Police pull over autistic students in educational event

When teenage drivers get pulled over for driving offenses, parents and loved ones don’t often celebrate. But the parents were all smiles Oct. 24 when their young drivers were stopped three times for traffic violations including running a stop sign on Faculty Circle Drive at OCCC.

No one actually received any tickets nor were in trouble with the law. Rather they were austic drivers and others taking part in a training to ease anxiety and promote positive law enforcement interaction.

The training was sponsored by the Oklahoma Autism Center Foundation and AutismOklahoma.org Piece of Mind project, and facilitated by the Oklahoma City Community College Police. Sarah Baker, professor of Speech, Language, Pathology Assistant and SLPA program chair said there were six who signed up for the first-ever event.

“This was the first mock pullover that we have attempted, and it ws very successful,” she said. “Participants left the event feeling lesss anxious about being pulled over for a traffic stop and appreciated the opportunity to get to practice in a real-life situation.”

Baker said the event was important because individuals on the autism spectrum often have difficulty responding and communicating in high-stress situations, and the event may have prepared them to face real-life police interactions easier.

The drivers came with their families and spent two hours in the training, which spanned the diameter of the campus.

Baker’s son Ian said he wasn’t nervous or afraid even though he has never been pulled over by a police officer. “I think it will be all right,” he said.

Zaxhery Cantrell, the third driver to be pulled over, said his mother told him about the event and he appreciated being a part of it.

“Being austistic and learning how to drive, it will really help me for when I do get pulled over in the future,” he said. “It definitely will be good for me.”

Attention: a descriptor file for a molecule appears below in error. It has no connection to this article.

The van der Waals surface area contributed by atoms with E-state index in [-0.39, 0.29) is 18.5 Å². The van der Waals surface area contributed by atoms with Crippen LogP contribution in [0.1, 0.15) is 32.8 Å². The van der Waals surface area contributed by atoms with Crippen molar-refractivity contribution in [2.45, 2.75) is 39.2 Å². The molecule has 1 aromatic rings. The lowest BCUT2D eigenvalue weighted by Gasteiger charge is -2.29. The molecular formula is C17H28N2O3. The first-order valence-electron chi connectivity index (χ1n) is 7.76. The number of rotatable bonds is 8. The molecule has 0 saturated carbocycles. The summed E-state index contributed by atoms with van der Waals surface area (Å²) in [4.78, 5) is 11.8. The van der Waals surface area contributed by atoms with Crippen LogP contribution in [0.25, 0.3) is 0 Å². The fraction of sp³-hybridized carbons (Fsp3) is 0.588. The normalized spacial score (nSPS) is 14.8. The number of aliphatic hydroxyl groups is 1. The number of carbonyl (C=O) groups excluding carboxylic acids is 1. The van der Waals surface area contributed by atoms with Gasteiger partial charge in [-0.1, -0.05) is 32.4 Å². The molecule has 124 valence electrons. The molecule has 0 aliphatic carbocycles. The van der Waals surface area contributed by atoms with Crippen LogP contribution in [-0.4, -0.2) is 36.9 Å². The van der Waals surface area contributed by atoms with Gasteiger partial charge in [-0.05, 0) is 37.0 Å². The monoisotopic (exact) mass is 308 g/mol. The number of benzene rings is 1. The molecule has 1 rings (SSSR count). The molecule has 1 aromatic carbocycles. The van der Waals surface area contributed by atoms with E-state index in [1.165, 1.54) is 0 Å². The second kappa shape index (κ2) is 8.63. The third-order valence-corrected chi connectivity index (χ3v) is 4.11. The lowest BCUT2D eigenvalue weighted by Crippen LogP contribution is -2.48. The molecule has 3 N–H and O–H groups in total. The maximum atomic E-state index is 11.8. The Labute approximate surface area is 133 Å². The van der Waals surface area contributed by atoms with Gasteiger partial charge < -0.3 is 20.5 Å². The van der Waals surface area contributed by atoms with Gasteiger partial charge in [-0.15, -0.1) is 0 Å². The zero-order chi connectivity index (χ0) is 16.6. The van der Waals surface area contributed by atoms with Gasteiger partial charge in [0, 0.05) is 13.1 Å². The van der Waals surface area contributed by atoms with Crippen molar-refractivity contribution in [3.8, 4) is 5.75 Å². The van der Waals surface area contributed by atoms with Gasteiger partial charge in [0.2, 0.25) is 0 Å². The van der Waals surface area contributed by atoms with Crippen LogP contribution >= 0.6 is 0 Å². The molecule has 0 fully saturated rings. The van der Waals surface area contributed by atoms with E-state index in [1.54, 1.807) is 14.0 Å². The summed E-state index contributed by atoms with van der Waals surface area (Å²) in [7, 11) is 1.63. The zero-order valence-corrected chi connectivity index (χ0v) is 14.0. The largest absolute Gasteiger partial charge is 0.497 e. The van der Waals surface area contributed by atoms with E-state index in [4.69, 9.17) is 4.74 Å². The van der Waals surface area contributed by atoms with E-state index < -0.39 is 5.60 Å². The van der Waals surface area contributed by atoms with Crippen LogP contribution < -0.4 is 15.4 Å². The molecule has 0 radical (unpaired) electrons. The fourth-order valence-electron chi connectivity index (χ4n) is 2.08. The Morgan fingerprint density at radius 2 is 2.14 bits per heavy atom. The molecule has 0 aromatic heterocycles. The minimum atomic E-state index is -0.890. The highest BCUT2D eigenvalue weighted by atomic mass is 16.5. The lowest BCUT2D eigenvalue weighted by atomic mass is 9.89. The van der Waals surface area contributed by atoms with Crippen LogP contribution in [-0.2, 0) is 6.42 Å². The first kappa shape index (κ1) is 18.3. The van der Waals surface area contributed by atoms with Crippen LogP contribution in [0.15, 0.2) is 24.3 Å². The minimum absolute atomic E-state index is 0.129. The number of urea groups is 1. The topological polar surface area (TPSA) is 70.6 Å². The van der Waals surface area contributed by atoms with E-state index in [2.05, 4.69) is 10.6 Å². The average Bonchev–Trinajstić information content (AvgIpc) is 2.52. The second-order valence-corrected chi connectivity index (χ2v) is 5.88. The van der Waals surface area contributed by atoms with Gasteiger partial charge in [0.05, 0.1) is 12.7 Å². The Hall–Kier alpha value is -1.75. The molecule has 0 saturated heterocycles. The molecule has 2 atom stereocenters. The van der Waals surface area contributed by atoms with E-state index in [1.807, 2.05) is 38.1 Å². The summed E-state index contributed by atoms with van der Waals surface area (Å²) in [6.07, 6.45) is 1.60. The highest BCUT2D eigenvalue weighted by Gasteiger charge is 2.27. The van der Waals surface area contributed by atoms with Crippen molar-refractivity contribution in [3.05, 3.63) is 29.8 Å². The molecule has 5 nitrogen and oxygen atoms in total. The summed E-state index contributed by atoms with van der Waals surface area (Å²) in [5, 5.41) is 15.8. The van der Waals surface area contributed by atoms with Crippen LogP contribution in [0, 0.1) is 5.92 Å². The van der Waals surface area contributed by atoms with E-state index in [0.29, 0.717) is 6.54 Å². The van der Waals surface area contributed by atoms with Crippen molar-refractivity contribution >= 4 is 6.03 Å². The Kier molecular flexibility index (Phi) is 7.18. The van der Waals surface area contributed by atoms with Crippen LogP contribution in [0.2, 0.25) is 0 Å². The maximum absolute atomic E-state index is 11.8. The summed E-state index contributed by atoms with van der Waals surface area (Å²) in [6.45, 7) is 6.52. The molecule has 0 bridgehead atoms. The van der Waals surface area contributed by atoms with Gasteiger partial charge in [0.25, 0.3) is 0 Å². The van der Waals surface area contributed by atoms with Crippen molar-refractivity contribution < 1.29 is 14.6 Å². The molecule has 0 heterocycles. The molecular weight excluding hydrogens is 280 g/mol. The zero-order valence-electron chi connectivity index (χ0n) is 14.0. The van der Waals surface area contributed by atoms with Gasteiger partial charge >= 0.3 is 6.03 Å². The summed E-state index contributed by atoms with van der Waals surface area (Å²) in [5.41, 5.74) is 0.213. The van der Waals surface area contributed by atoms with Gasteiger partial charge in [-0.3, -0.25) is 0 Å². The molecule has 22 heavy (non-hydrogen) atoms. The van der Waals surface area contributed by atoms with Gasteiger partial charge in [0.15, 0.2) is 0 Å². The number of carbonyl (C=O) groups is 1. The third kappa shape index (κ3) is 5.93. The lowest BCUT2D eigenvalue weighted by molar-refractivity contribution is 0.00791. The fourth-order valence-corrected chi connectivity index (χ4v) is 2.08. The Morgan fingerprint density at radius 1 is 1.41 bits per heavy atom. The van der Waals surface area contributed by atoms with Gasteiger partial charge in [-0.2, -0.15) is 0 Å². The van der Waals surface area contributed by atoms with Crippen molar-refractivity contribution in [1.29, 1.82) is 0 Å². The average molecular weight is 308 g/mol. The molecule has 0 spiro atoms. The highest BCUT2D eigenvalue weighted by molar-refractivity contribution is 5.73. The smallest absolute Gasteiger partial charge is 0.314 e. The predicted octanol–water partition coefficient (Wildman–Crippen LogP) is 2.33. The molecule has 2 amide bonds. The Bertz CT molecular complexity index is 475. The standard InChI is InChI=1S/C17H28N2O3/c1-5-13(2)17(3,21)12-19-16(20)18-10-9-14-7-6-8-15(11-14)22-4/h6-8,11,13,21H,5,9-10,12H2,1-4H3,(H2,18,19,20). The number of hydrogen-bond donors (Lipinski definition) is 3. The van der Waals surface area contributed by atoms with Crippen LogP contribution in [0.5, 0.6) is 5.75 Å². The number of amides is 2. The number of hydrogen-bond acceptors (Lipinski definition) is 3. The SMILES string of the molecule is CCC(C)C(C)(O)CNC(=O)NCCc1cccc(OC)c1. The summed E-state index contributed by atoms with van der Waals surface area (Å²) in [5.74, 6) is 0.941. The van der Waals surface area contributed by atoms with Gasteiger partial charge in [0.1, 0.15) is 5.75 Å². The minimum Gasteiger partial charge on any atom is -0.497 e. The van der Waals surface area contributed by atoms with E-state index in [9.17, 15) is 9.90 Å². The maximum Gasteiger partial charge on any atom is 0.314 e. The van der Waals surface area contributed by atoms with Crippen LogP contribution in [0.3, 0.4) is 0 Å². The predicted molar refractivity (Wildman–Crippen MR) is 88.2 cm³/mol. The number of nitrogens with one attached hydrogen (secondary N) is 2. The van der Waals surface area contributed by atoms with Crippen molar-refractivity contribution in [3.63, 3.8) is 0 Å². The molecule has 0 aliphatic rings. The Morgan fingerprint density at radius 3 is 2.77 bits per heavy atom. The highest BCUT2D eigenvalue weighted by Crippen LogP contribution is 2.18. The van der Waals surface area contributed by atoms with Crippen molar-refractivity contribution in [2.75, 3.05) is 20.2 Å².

The police tried to make the simulation as true to life as possible. OCCC

Officer Richard Dominic and his partner Officer Rachel Lewis pulled Cantrell over for driving through a stop sign near the campus Police Department on the southeast side of campus.

As Lewis stood on the opposite side of Cantrell’s pickup, Dominic calmly and kindly explained to Cantrell what he had done wrong, gave him a simulated ticket, and explained to him how to handle the ticket by paying for it or going to court.

“This is a good thing and it teaches them. That way if [getting pulled over] does happen they don’t get too anxious because they’ve gone through it before and they’ve had a run through of how it could go” Dominic said.

“It’s also great for the parents” so they can see that police will work well with their children in law enforcement situations, he said.

Dominic said he usually wouldn’t give a student a ticket for not observing a stop sign; rather, he’d use the opportunity to educate the driver.

Baker said the simulation was a great training event for the drivers, their families, and the police.

“OCCC police officers got the benefits of interacting with indiviuals on the autism spectrum. This event provided them the opportunity to become more aware of…how to support those students with ASD on campus,” she said.

In addition to learning how to interact with police, attendees were given placards they can put on their sun visors to alert police that they are autistic. Also, they were given business-card sized notifications they can hand police along with their licenses if they do get pulled over for real.

The card explains to police what they can do to better communicate with a driver who is autistic and what to expect during the interactions.